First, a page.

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Does More Sleep Time Improve Memory? Evidence for the Middle-Aged and Elderly 

Wei Chen

ajhe cover November December 2019

Sleep is an important lifestyle factor that affects health. It has been established in the literature that optimizing sleep duration and quality can be an intervention to improve glucose control in patients with type 2 diabetes. Sleep is shown to affect energy balance, and more sleep is recommended to prevent obesity. While depression affects sleep, sleep restoration is associated with decreased severity of depression. Given the role of sleep in a person’s daily life and the fact that the potential health benefits of sleep have not been fully explored yet, it is no wonder that sleep has also attracted attention and received interest from mental health researchers. 

As an important part of mental health, memory reflects brain functions, influences human behaviors, and impacts quality of life. After all, intelligence is essentially a memory-based process. Complaints of memory failure are common in clinics and hospital settings. Age-related memory impairment (AMI) or age-associated memory impairment (AAMI) is a natural process related to normal aging. However, it can result in meaningful impacts on a person’s life, which include reduced work efficiency and negative emotional experiences and self-evaluations. Admittedly, there are many factors that affect an individual’s memory. Studies have shown that sleep is important for cognitive performance and memory consolidation. Memory scholars divide memory into declarative (explicit) memory and procedural (implicit) memory. Declarative memory includes episodic memory that is related to the recollection of specific events and semantic memory that is associated with the longterm storage of ideas and concepts. Sleep not only aids the consolidation of episodic memory, but also facilitates the consolidation of semantic memory. Procedural memory refers to the unconscious memory of skills. Sleep is found to support the consolidation of procedural memory.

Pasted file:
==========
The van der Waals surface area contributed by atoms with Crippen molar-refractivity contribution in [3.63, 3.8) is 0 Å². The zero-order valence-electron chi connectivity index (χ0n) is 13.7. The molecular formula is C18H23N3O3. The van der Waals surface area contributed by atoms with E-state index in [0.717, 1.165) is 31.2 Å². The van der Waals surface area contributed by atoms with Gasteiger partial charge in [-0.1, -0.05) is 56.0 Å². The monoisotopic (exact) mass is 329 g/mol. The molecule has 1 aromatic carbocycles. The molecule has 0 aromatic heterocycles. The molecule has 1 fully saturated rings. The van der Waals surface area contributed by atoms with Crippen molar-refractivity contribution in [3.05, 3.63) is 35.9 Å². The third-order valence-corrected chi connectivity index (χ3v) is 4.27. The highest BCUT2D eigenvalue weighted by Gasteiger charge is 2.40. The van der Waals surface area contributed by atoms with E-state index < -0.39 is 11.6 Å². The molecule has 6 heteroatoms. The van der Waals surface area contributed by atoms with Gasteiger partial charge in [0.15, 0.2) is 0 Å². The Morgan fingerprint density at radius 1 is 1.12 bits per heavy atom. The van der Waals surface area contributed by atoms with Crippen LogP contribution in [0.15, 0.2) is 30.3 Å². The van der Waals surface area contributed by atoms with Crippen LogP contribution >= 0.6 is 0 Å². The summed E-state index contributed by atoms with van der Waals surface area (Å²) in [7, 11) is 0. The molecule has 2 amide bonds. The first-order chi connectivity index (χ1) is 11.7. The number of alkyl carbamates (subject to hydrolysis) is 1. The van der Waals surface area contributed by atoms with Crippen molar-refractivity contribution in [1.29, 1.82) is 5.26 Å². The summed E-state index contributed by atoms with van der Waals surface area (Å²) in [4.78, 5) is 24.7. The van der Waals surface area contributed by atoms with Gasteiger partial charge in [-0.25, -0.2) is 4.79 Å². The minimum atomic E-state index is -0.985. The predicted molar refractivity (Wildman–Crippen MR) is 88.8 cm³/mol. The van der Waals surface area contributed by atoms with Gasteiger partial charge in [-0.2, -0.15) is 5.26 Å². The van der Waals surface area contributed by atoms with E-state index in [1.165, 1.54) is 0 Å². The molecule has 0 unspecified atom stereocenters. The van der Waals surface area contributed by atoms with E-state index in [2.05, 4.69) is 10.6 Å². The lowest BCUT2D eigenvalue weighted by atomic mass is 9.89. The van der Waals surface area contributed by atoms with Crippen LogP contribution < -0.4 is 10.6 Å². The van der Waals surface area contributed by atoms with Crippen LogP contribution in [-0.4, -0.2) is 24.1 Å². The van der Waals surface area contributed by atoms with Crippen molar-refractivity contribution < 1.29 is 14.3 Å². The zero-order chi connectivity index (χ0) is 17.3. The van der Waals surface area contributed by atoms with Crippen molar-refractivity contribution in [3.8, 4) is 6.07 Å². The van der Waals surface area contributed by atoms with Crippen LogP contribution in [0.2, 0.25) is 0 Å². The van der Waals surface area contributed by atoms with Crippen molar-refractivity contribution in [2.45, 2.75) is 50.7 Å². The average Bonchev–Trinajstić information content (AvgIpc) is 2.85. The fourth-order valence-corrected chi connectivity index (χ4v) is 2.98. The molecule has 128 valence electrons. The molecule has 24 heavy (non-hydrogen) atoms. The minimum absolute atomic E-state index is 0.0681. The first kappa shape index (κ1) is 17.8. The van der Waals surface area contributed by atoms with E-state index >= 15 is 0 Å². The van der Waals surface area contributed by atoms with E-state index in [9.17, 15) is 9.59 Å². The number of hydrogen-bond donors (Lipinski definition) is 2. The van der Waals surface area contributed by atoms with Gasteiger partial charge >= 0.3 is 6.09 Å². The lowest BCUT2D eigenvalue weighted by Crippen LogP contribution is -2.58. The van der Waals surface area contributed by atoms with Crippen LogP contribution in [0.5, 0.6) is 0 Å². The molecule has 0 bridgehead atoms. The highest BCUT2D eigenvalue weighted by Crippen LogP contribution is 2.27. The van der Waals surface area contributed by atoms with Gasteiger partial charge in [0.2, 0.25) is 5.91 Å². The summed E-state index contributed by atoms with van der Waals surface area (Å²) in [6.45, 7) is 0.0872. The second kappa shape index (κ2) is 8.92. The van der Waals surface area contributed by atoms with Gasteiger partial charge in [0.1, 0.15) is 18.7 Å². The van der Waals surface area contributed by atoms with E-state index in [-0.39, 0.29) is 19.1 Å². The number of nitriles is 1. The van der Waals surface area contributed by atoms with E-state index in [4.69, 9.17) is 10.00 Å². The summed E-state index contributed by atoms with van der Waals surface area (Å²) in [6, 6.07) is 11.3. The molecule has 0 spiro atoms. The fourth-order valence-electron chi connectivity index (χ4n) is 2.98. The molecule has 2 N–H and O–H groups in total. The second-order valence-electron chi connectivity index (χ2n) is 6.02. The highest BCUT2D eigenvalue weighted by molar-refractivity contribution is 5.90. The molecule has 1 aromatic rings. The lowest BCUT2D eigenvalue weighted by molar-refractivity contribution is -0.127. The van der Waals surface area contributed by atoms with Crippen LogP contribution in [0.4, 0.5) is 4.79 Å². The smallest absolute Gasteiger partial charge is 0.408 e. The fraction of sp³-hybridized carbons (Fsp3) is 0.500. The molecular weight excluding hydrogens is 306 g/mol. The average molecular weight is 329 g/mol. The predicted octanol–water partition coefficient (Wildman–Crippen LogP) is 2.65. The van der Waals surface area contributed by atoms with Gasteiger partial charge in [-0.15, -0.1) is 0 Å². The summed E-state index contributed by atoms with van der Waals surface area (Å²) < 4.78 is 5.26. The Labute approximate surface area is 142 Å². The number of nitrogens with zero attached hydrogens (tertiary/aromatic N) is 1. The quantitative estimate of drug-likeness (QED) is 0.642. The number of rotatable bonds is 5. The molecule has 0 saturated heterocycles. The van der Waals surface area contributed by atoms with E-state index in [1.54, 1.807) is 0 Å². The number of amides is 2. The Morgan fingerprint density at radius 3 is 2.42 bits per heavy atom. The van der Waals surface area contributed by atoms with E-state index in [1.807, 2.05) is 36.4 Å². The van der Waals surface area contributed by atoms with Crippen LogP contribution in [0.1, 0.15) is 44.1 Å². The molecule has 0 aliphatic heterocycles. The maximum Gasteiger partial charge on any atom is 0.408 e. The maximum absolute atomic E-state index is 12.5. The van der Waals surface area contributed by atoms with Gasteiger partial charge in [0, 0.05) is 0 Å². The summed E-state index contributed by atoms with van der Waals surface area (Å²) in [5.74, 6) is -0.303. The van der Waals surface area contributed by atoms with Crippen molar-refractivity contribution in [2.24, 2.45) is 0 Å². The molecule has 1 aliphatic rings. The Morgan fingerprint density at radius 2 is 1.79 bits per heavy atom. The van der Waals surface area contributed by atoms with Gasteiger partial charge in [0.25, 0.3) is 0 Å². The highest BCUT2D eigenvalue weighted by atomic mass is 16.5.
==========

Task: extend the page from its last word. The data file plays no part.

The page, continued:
According to the International Population Reports released by the United States Census Bureau (see An Aging World: 2015 for details), the world population is aging rapidly. Median age is predicted to rise continuously in both developed and developing countries. China, the country with the largest population in the world, is no exception, and it is expected to experience a huge increase in the proportion of middle-aged and elderly people in the future. Provision of health promotion and wellness services for the middle-aged and elderly population is a common challenge facing different countries.

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